The most common source of confusion results from the conflation of Big Data storage with Big Data analytics. The term “Big Data” originated from within the open source community, where there was an effort to develop analytics processes that were faster and more scalable than traditional data warehousing, and could extract value from the vast amounts of unstructured data produced daily by web users.
Big Data storage is related in that it also aims to address the vast amounts of unstructured data fueling data growth at the enterprise level. But the technologies underpinning Big Data storage, such as scale-out NAS and object-based storage, have existed for a number of years and are relatively well understood.
At a very simplistic level, Big Data storage is nothing more than storage that handles a lot of data for applications that generate huge volumes of unstructured data. This includes high-definition video streaming, oil and gas exploration, genomics -- the usual suspects. A marketing executive at a large storage vendor that has yet to make a statement and product introduction told me his company was considering “Huge Data” as a moniker for its Big Data storage entry.
Big Data analytics is more emergent and multifaceted, but less understood by the IT generalist. Development of Big Data analytics processes has been driven historically by the web. However, the rapid growth of applications for Big Data analytics is taking place in all major vertical industry segments and now represents a growth opportunity to vendors that's worth all the hype.
Big Data analytics is an area of rapidly growing diversity. Therefore, trying to define it is probably not helpful. What is helpful, however, is identifying the characteristics that are common to the technologies now identified with Big Data analytics. These include:
- The perception that traditional data warehousing processes are too slow and limited in scalability
- The ability to converge data from multiple data sources, both structured and unstructured
- The realization that time to information is critical to extract value from data sources that include mobile devices, RFID, the web and a growing list of automated sensory technologies
In addition, there are at least four major developmental segments that underline the diversity to be found within Big Data analytics. These segments are MapReduce, scalable database, real-time stream processing and Big Data appliance.
Apache Hadoop is a good place to start with the MapReduce segment. Hadoop began conceptually with a paper that emanated from Google in 2004 and described a process for parallelizing the processing of web-based data it called MapReduce. Shortly thereafter, Apache Hadoop was born as an open source implementation of the MapReduce process. The community surrounding it is growing dramatically and producing add-ons that expands Apache Hadoop's usability within corporate data centers.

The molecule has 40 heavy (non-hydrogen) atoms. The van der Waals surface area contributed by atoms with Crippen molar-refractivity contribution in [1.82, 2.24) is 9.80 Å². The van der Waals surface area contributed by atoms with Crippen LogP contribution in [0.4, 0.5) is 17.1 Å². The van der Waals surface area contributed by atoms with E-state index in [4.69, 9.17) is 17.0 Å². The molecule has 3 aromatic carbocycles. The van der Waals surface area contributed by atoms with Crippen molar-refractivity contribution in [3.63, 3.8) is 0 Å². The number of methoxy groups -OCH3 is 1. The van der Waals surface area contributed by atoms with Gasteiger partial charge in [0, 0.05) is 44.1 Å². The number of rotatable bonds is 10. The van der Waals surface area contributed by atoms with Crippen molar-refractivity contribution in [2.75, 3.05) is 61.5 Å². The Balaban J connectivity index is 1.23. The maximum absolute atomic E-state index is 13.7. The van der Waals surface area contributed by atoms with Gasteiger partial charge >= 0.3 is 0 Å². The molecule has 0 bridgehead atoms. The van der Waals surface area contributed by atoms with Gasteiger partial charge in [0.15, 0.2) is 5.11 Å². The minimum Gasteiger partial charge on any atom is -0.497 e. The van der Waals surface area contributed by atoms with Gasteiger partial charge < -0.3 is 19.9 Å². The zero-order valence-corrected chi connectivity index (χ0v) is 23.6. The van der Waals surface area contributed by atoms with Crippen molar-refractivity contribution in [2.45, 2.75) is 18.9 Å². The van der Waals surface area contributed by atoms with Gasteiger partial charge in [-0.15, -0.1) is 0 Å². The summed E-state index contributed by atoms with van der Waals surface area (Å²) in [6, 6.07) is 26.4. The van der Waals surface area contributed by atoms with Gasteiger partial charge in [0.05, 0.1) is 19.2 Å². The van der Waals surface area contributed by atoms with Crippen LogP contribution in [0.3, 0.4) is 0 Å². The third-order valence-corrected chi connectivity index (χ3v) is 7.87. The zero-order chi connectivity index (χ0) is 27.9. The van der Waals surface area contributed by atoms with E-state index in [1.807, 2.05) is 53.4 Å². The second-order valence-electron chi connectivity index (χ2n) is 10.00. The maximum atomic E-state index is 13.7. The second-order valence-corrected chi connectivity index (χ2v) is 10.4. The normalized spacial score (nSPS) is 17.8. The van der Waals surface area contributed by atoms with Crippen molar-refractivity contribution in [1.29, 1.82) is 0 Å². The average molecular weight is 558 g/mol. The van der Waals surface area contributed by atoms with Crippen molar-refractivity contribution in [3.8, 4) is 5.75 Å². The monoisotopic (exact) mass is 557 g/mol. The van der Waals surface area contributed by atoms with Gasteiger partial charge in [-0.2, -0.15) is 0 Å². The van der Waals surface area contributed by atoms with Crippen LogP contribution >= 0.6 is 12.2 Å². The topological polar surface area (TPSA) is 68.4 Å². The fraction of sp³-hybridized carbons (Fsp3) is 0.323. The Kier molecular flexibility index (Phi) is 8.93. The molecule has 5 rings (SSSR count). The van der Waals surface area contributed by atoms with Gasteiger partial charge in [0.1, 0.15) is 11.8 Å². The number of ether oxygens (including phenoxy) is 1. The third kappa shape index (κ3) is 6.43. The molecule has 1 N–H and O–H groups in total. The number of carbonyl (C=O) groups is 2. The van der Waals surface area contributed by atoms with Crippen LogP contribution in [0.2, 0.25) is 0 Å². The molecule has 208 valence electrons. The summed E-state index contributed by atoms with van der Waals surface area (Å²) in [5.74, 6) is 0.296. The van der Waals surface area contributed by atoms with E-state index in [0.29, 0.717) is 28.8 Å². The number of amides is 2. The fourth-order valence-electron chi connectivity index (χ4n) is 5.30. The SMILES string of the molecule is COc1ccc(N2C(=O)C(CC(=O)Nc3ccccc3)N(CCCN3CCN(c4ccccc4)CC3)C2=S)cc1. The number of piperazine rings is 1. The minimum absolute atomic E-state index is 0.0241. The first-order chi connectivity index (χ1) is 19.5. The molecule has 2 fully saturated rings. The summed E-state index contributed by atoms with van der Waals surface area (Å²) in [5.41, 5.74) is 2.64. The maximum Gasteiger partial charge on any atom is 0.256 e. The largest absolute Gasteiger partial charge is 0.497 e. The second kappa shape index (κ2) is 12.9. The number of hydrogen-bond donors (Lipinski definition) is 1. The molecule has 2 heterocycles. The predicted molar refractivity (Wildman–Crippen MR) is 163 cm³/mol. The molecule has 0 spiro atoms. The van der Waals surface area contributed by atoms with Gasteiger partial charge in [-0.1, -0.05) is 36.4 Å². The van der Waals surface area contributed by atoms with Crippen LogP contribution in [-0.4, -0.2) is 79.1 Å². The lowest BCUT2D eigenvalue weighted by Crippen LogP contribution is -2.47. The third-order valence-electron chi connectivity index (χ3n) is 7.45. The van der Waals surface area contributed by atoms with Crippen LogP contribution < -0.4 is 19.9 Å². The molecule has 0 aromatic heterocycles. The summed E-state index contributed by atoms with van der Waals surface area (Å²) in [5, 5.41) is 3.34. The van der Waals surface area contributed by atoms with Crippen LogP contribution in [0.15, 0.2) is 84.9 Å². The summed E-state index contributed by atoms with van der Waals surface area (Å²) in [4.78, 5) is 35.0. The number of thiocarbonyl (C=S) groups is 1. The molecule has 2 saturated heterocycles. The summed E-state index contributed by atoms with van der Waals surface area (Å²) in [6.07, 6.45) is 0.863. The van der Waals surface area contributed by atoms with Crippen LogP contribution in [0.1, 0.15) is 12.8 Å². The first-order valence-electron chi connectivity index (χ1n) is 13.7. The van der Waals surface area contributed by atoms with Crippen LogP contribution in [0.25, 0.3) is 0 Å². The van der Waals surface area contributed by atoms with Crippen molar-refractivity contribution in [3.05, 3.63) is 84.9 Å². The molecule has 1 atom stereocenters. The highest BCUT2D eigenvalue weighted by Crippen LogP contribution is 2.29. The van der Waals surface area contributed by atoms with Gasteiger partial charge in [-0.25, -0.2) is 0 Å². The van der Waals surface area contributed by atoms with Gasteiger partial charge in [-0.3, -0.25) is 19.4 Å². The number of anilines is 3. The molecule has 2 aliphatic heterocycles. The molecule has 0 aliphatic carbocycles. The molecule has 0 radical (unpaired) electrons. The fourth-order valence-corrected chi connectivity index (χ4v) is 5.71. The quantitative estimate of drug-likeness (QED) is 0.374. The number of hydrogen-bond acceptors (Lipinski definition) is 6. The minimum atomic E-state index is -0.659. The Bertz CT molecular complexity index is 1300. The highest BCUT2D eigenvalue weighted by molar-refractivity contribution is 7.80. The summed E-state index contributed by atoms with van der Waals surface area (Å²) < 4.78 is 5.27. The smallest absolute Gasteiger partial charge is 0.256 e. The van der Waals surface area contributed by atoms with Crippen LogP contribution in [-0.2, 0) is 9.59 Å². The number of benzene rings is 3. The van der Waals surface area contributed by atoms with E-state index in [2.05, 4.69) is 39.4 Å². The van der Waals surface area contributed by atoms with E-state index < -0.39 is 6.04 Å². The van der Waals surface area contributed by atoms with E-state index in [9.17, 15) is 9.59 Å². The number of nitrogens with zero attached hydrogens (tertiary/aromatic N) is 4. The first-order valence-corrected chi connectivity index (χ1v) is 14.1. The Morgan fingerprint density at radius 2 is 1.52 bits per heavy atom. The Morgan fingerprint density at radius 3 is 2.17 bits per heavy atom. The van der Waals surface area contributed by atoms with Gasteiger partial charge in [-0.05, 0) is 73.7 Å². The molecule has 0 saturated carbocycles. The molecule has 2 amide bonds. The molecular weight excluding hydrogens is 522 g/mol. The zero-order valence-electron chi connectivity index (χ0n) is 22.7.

Apache Hadoop users typically build their own parallelized computing clusters from commodity servers, each with dedicated storage in the form of a small disk array or, more recently, solid-state drive (SSD) for performance. These are commonly referred to as “shared-nothing” architectures. Storage-area network (SAN) and network-attached storage (NAS), while scalable and resilient, are typically seen as lacking the kind of I/O performance these clusters need to rise above the capabilities of the standard data warehouse. Therefore, Hadoop storage is direct-attached storage (DAS). However, the use of SAN and NAS as “secondary” storage is emerging.
A potential Hadoop user is confronted with a growing list of sourcing choices that range from pure open source to highly commercialized versions. Apache Hadoop and related tools are available for free at the Apache Hadoop site. Cloudera Inc. offers a commercial version that includes some Cloudera add-ons and support. Other open source variants, such as the Facebook distribution, are also available from Cloudera. Commercial versions include MapR, which EMC Corp. now incorporates into a Hadoop appliance.
While Hadoop has grabbed most of the headlines because of its ability to process unstructured data in a data warehouse-like environment, there’s much more going on in the Big Data analytics space.
Structured data is also getting lots of attention. A vibrant and rapidly growing community surrounds NoSQL, an open source, non-relational, distributed and horizontally scalable collection of database structures that address the need for a web-scale database designed for high-traffic websites and streaming media. Document-oriented implementations available include MongoDB (as in “humongous” DB) and Terrastore.
Another analytics-oriented database emanating from the open source community is SciDB which is being developed for use cases that include environmental observation and monitoring, radio astronomy and seismology, among others.
Traditional data warehouse vendors aren't standing idly by. Oracle Corp. is building its “next-generation” big data platforms that will leverage its analytical platform and in-memory computing for real-time information delivery. Teradata Corp. recently acquired Aster Data Systems Inc. to add Aster Data’s SQL-MapReduce implementation to its product portfolio.
Real-time stream processing
The ability to do real-time analytics on multiple data streams using StreamSQL has been available since 2003. Up until now, StreamSQL has only been able to penetrate some relatively small niche markets in the financial services, surveillance and telecommunications network monitoring areas. However, with the burgeoning interest in all things Big Data, StreamSQL is bound to get more attention and find more market opportunities.